I wonder which part was which. I couldn't tell. I imagine it had gone through some unpleasant compacting as it got squeezed through the chute. There was nothing there that looked remotely like baby, but then I didn't expect that at such an early stage. It was pretty much what I did expect: a gelatinous blob of rejected tissue.
After inspection, I deposited it unsentimentally into the toilet and gave it the royal flush, with my most intense feeling being relief.
Now, you know, there are women who save the remains of a miscarried child and bury them in the garden. There are women who can't save the remains and agonize because of it. There are women who memorialize their never-to-be babies, who name them, who think of them as angels who simply never had the chance to live on Earth.
I didn't. I don't. This wasn't a baby, a child, or an angel. It was an agglomeration of cells that grew in the wrong place, and that might have killed me had it grown much more. Forgive me if I don't seem, well, maternal.
What I am is tired. I'm feeling exhausted from the pain, relieved that it's over, and strangely peaceful at last.
Note to self: clean floor before dying.
Have you ever honestly thought you were going to die?
The early hours of the morning found me on the bathroom floor again, the floor which needs a good wash now more than ever. I lay there naked on a towel, thinking, I wish I'd made a will.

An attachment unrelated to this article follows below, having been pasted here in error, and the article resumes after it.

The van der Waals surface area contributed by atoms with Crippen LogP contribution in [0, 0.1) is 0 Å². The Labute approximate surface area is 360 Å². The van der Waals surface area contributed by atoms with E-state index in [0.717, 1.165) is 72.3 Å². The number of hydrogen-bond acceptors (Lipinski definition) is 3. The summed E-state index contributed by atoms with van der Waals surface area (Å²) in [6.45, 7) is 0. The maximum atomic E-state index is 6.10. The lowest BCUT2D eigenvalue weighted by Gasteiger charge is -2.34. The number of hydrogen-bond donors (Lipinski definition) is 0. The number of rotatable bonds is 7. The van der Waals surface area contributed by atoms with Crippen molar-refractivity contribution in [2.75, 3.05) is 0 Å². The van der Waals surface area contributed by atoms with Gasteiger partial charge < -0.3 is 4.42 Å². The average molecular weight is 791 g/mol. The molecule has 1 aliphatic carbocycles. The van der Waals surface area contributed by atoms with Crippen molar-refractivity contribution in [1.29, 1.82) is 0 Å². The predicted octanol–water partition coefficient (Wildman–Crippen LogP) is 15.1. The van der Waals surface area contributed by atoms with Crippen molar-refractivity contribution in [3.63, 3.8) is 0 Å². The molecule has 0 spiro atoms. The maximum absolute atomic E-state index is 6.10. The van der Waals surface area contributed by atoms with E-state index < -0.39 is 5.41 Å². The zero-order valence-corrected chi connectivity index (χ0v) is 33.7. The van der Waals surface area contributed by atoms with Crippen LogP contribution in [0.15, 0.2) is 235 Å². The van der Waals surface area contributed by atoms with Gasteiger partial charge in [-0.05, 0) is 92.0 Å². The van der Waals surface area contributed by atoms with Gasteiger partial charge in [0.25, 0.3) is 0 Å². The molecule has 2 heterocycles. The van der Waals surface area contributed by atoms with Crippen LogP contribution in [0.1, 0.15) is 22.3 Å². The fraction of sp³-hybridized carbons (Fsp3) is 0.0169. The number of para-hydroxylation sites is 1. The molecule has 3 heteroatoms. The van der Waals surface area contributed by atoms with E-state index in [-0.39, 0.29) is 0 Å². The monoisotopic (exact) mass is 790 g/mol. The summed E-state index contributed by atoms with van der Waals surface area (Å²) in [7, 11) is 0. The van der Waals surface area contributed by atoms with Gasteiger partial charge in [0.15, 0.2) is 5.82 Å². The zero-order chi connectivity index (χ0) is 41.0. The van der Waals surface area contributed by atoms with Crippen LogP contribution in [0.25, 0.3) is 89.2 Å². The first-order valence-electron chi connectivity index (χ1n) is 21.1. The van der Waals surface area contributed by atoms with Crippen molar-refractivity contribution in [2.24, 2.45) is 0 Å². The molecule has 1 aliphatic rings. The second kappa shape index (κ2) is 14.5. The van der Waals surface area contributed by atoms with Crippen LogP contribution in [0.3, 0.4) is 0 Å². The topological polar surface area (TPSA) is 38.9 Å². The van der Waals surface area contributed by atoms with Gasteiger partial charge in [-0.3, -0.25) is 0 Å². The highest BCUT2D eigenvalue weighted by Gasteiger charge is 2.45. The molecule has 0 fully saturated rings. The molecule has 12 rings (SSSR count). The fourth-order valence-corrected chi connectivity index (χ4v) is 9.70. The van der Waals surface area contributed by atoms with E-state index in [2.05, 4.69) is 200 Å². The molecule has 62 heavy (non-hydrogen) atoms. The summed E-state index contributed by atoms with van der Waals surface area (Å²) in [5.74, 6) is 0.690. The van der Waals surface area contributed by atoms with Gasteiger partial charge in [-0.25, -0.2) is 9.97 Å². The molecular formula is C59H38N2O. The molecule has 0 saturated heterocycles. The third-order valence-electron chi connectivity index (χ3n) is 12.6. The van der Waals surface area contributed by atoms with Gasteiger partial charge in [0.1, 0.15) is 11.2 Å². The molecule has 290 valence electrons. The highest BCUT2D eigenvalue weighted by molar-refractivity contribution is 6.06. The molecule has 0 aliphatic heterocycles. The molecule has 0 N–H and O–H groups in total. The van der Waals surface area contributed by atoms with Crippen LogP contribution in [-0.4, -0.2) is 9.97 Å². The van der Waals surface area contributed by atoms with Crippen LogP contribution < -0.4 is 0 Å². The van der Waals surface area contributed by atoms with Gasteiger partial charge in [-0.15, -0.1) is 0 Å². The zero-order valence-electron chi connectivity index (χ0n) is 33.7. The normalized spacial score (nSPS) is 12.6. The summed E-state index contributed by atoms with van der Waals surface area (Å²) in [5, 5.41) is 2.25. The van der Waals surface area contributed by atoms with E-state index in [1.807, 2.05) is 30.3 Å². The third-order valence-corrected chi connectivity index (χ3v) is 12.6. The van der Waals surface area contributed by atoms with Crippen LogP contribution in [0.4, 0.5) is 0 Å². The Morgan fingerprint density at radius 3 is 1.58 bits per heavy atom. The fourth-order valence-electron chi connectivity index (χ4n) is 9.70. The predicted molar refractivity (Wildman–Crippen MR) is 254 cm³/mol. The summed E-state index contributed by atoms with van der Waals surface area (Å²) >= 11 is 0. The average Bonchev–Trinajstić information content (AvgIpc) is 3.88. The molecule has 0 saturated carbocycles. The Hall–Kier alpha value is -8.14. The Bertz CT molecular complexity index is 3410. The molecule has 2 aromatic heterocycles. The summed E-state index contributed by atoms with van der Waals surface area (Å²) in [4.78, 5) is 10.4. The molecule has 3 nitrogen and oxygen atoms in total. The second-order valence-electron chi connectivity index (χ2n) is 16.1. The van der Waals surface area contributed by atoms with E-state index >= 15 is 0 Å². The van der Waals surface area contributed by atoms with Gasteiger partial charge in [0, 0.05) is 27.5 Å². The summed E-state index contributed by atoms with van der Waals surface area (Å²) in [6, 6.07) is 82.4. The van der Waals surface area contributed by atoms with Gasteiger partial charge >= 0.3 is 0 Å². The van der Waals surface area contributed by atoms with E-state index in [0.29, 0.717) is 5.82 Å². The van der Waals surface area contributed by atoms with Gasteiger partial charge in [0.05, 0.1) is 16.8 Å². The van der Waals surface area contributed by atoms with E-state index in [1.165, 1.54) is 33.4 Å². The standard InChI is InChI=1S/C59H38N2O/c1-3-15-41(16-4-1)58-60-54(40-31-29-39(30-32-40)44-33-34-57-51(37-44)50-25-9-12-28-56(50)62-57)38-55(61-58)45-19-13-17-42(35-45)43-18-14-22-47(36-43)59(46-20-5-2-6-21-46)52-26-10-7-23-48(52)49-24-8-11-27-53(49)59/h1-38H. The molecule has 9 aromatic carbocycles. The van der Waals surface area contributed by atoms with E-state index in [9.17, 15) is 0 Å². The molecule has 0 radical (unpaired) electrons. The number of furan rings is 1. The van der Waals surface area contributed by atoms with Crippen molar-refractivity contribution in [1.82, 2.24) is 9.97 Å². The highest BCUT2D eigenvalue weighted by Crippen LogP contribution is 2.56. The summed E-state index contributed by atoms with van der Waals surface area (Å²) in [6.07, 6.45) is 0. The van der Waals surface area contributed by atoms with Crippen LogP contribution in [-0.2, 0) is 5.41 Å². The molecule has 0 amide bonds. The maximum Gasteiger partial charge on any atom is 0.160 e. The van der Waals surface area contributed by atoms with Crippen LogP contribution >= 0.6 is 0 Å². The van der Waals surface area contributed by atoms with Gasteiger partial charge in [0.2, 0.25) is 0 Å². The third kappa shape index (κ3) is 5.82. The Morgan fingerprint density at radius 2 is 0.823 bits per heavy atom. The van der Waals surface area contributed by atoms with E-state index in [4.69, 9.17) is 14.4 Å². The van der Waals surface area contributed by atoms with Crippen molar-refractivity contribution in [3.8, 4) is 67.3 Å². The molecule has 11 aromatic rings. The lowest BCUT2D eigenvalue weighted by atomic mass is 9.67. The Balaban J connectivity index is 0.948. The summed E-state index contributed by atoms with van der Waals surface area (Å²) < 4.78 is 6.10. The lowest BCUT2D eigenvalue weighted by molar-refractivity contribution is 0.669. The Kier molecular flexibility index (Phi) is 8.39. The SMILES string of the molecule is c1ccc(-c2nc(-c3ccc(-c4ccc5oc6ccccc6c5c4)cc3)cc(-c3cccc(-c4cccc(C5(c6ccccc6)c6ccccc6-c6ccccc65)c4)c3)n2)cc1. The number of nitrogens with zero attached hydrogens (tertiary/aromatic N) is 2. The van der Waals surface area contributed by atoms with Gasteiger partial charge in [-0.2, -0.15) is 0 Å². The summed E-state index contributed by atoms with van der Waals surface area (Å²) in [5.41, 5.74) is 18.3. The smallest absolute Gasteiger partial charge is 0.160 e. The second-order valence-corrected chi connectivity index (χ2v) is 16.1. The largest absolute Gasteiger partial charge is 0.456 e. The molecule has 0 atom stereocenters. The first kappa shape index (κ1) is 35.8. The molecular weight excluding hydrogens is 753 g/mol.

After I passed the big clump of tissue last night, it seemed that the worst was over. I limped into the den and arranged myself very carefully on the sofa, aching and enervated but feeling rather triumphant. I couldn't stop talking, making poor Paul listen to Blood-soaked Tales of Horror from the Master Bathroom, rendered in glorious verbal Technicolor. I guess I was giddy. I know I was proud of myself for making it through.
When we went to bed, I dutifully took two Tylenol 3s, thinking it would send me into a dreamless sleep of exhaustion. Not two hours later, though, I was back on the bathroom floor, planning my many bequests.
I didn't know whether there was still more tissue that my tube was trying to jettison, or whether it was just trying to shrink back to its normal size, or whether it was spraying a hot jet of blood through my abdominal cavity like a garden sprinkler. Maybe it was all of the above.